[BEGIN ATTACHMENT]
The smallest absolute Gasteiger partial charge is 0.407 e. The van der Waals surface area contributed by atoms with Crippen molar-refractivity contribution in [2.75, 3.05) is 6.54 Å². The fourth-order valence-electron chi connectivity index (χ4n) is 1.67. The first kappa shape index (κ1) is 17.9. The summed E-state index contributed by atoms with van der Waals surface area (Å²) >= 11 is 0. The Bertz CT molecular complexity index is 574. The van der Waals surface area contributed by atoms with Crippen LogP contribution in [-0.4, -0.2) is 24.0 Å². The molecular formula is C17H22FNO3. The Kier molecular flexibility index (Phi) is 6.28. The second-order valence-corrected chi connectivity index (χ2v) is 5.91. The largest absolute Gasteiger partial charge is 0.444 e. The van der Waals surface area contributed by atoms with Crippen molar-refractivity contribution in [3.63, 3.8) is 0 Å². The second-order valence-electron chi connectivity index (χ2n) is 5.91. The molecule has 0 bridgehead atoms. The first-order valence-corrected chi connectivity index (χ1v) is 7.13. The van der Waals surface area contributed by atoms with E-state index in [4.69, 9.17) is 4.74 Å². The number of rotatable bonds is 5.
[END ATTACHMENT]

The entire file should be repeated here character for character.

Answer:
The smallest absolute Gasteiger partial charge is 0.407 e. The van der Waals surface area contributed by atoms with Crippen molar-refractivity contribution in [2.75, 3.05) is 6.54 Å². The fourth-order valence-electron chi connectivity index (χ4n) is 1.67. The first kappa shape index (κ1) is 17.9. The summed E-state index contributed by atoms with van der Waals surface area (Å²) >= 11 is 0. The Bertz CT molecular complexity index is 574. The van der Waals surface area contributed by atoms with Crippen LogP contribution in [-0.4, -0.2) is 24.0 Å². The molecular formula is C17H22FNO3. The Kier molecular flexibility index (Phi) is 6.28. The second-order valence-corrected chi connectivity index (χ2v) is 5.91. The largest absolute Gasteiger partial charge is 0.444 e. The van der Waals surface area contributed by atoms with Crippen molar-refractivity contribution in [3.63, 3.8) is 0 Å². The second-order valence-electron chi connectivity index (χ2n) is 5.91. The molecule has 0 bridgehead atoms. The first-order valence-corrected chi connectivity index (χ1v) is 7.13. The van der Waals surface area contributed by atoms with E-state index in [4.69, 9.17) is 4.74 Å². The number of rotatable bonds is 5.